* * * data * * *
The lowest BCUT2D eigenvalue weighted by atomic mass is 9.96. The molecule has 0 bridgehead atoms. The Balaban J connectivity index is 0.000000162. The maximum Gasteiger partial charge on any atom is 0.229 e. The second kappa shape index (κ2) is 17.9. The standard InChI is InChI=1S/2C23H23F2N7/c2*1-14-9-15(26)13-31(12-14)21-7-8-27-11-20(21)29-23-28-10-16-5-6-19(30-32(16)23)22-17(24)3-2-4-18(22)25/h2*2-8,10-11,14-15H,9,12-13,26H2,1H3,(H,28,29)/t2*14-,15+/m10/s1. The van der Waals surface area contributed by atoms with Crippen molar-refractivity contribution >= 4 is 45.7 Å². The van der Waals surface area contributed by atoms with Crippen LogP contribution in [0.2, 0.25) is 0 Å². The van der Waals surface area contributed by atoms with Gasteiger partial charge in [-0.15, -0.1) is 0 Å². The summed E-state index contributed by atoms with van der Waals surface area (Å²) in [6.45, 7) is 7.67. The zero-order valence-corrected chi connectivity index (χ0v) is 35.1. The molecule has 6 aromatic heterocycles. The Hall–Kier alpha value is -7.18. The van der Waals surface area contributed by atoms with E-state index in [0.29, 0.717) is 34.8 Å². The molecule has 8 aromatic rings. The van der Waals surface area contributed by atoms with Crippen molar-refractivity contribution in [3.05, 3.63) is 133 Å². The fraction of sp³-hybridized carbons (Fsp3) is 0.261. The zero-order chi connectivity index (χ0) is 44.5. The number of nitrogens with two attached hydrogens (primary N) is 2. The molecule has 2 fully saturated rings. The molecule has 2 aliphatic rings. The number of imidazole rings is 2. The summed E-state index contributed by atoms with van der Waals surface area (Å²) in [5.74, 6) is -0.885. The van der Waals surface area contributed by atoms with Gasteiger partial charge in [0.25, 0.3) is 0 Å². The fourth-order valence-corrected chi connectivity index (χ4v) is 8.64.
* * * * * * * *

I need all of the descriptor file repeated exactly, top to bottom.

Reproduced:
The lowest BCUT2D eigenvalue weighted by atomic mass is 9.96. The molecule has 0 bridgehead atoms. The Balaban J connectivity index is 0.000000162. The maximum Gasteiger partial charge on any atom is 0.229 e. The second kappa shape index (κ2) is 17.9. The standard InChI is InChI=1S/2C23H23F2N7/c2*1-14-9-15(26)13-31(12-14)21-7-8-27-11-20(21)29-23-28-10-16-5-6-19(30-32(16)23)22-17(24)3-2-4-18(22)25/h2*2-8,10-11,14-15H,9,12-13,26H2,1H3,(H,28,29)/t2*14-,15+/m10/s1. The van der Waals surface area contributed by atoms with Crippen molar-refractivity contribution >= 4 is 45.7 Å². The van der Waals surface area contributed by atoms with Crippen LogP contribution in [0.2, 0.25) is 0 Å². The van der Waals surface area contributed by atoms with Gasteiger partial charge in [-0.15, -0.1) is 0 Å². The summed E-state index contributed by atoms with van der Waals surface area (Å²) in [6.45, 7) is 7.67. The zero-order valence-corrected chi connectivity index (χ0v) is 35.1. The molecule has 6 aromatic heterocycles. The Hall–Kier alpha value is -7.18. The van der Waals surface area contributed by atoms with E-state index in [0.29, 0.717) is 34.8 Å². The molecule has 8 aromatic rings. The van der Waals surface area contributed by atoms with Crippen molar-refractivity contribution in [3.05, 3.63) is 133 Å². The fraction of sp³-hybridized carbons (Fsp3) is 0.261. The zero-order chi connectivity index (χ0) is 44.5. The number of nitrogens with two attached hydrogens (primary N) is 2. The molecule has 2 fully saturated rings. The molecule has 2 aliphatic rings. The number of imidazole rings is 2. The summed E-state index contributed by atoms with van der Waals surface area (Å²) in [5.74, 6) is -0.885. The van der Waals surface area contributed by atoms with Gasteiger partial charge in [0.25, 0.3) is 0 Å². The fourth-order valence-corrected chi connectivity index (χ4v) is 8.64.